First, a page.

Some people will say that the problem is not that CPS teachers aren’t getting paid enough, but that teachers in the suburbs are getting paid too much. After all, the average Chicagoan does make much less than the average Chicago teacher. But the average Chicagoan doesn’t have a master’s degree in education.

Others will say that it’s outrageous they get paid so much, given that they work so little. The school day is only 7 hours for elementary schools, 7.5 for high schools. But there’s more to it. As labor expert Robert Bruno of U of I will tell you, “the claim that Chicago public school teachers aren’t working enough hours during the school day is unwarranted at best and intellectually dishonest at worst.”

According to a study by Bruno, Steven Ashby and Frank Manzo IV:

  • Teachers work 58 hours per week on average during the school year.
  • Teachers work for 10 hours and 48 minutes on average during a standard school day, and spend almost an additional two hours working at home in the evening.
  • Teachers work another three hours and 45 minutes on school-related work over the weekend.

After that gets cleared up, people who really don’t like teachers tend to start talking about summer breaks. But according to the same study, “teachers also spend an average of 12 days during summer break doing at least one school-related activity, and an additional 30 hours of professional development training while the school year is not in session.”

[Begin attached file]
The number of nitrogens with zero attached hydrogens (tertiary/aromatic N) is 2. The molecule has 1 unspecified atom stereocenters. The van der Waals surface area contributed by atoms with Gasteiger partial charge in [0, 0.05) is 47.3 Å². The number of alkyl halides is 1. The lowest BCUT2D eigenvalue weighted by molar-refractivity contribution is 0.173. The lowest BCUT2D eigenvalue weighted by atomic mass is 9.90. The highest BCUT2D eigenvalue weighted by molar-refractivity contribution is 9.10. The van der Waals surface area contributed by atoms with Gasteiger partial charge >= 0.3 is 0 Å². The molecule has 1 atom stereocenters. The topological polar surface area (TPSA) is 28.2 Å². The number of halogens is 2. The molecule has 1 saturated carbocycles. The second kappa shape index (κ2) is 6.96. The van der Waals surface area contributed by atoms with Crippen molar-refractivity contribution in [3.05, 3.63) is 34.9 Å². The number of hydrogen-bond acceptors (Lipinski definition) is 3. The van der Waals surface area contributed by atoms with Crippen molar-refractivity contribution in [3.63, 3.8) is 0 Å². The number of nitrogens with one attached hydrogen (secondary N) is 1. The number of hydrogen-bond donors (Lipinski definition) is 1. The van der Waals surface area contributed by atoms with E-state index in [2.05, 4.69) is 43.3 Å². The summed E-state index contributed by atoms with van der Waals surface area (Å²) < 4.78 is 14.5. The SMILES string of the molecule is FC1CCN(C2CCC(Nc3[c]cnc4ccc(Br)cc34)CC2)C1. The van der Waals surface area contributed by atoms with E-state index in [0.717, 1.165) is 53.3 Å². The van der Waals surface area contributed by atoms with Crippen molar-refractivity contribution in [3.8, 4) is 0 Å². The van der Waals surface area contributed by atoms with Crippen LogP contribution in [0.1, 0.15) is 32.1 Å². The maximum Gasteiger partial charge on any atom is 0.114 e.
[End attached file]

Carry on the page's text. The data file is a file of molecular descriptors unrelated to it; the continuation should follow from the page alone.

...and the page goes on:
Is it true that teachers get more vacation days that the average American? Yes. But that’s not saying much. The United States is one of few countries that does not mandate employers to give their workers paid time off. Even companies that do give their employees time off generally discourage their employees from actually taking them, which resulted in 57% of Americans having unused paid vacation days at the end of 2011, on average 70% of the allotted time. This can have a very negative impact on American workers: